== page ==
Indeed, the birding report for last week, drawing on sightings by Crex staff and visitors, listed well over 50 species of the 270 or so that are regulars here.

Steve Hoffman, the wildlife biologist at Crex, told me that the mild winter and early warm-up haven’t changed the arrival schedules dramatically this year, although the cranes and trumpeters are a little early.

Trumpeters, he explained, really only go as far south as necessary to find reliably open water, and this year some are returning from spots in the neighborhood, on the Wolf, Clam and St. Croix rivers.

The species showing the largest surge of unseasonably early arrivals, he said, is humans. I suppose that includes us, but as usual we were impressed by how often we had the place to ourselves for as far as we could see.

Sallie’s a much more proficient birder than I, especially with waterfowl, and her list for Sunday included northern shovelers, buffleheads, redheads, common goldeneyes and mergansers, northern flickers, a northern harrier and an eastern bluebird. Not to mention the more common robins, bluejays, crows, sparrows, mallards, Canada geese, gulls and a single, immature bald eagle.

That was no duck

Early in the day, while she was tracking ducks along one side of the road, I spotted a black, glossy bird across a flowage to the other side, craning its neck into the reeds. The binoculars revealed it to be not a bird at all but an enormous turtle of a type we’d never seen – like a snapper in size, but all wrong for color and shape.

Ten minutes later we came upon an identical turtle crossing the road. We took a closer look, and a couple of pictures, and moved on, scratching our heads. Hadn’t thought to bring a field guide to reptiles.

Driving home, we found our mystery solved on the front page of Crex’s winter newsletter: It was a Blanding’s turtle, a species scarce enough to be on the threatened or endangered lists throughout most of its former range — but not here, where the population is robust and sightings are common.

turtle in roadMinnPost photo by Ron MeadorBlanding’s turtle, a species facing extinction in many places, is a common sight at Crex Meadows.

Crex Meadows, listed by the American Bird Conservancy as habitat of global importance, is at the southern part of Wisconsin’s pine barrens. It’s a flat place of sandy soils and shallow waters, a large fragment of brush prairie whose natural cover is sedges, grasses, willow, scrub oak and other brush that doesn’t grow tall enough to interrupt long views to 360-degree horizon.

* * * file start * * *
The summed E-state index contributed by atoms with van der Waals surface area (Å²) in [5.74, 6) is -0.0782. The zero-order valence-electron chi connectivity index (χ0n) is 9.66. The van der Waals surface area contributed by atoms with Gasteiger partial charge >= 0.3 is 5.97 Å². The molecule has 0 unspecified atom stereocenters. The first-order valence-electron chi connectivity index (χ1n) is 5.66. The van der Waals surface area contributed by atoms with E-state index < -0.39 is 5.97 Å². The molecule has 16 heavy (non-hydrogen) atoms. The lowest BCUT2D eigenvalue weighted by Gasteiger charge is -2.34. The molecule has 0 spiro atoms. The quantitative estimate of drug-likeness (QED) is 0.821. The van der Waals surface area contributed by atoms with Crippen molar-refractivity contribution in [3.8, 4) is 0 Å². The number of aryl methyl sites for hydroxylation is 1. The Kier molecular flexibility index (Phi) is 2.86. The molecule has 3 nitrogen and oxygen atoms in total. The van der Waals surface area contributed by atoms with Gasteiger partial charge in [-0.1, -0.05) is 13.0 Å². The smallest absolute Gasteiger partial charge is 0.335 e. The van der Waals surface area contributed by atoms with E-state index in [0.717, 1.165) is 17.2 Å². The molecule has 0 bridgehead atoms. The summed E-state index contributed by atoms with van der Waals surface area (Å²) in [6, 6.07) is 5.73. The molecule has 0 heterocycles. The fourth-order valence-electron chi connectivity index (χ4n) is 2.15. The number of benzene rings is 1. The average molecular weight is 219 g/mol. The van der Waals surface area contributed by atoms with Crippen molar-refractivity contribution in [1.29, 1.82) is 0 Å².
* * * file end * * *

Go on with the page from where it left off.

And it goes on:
It’s a bad habit to compare one beautiful natural place to another but there were moments on Sunday when its rolling, golden contours – and frequent silence — reminded me of the coastal plain in Arctic National Wildlife Refuge.

The weather is bringing pale splashes of yellow, green and white as the osiers, pussy willows, dogwoods and others form their buds and first foliage.

This timing is actually a concern to wildlife managers, Hoffman said, because the early growth will be vulnerable if a hard freeze or heavy snow comes along. That’s not unlikely, and it could significantly reduce the food supply available to Crex’s birds and other wildlife.

For the moment, though, it’s a gorgeous time to visit a special place, and Crex’s excellent visitor center will be open on weekends starting Saturday.

All the visitor information you could want is here. For the volunteer-minded, Hoffman points out that the annual crane count and litter pickup is on the calendar for April 14.

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Comments (1)

  1. Submitted by Dan Gjelten on 03/27/2012 - 02:40 pm.

    Tundras flying over on Saturday night

    At about 1:00 am last Saturday night, my wife and I were out on the patio of our home in St. Paul when we heard a strange sound above us. We looked up and saw a long formation of white swans flying to the northwest, and making a quiet kind of call. It was absolutely beautiful – something we’d never seen, the ghostly white birds against the dark blue/black sky. The birds’ call was a kind of murmuring – gentle and quiet. It occurred to me that not one in a thousand people below saw what was happening as they flew over the sleeping cities. It was unforgettable and sort of miraculous. We decided the next day that they were probably tundras.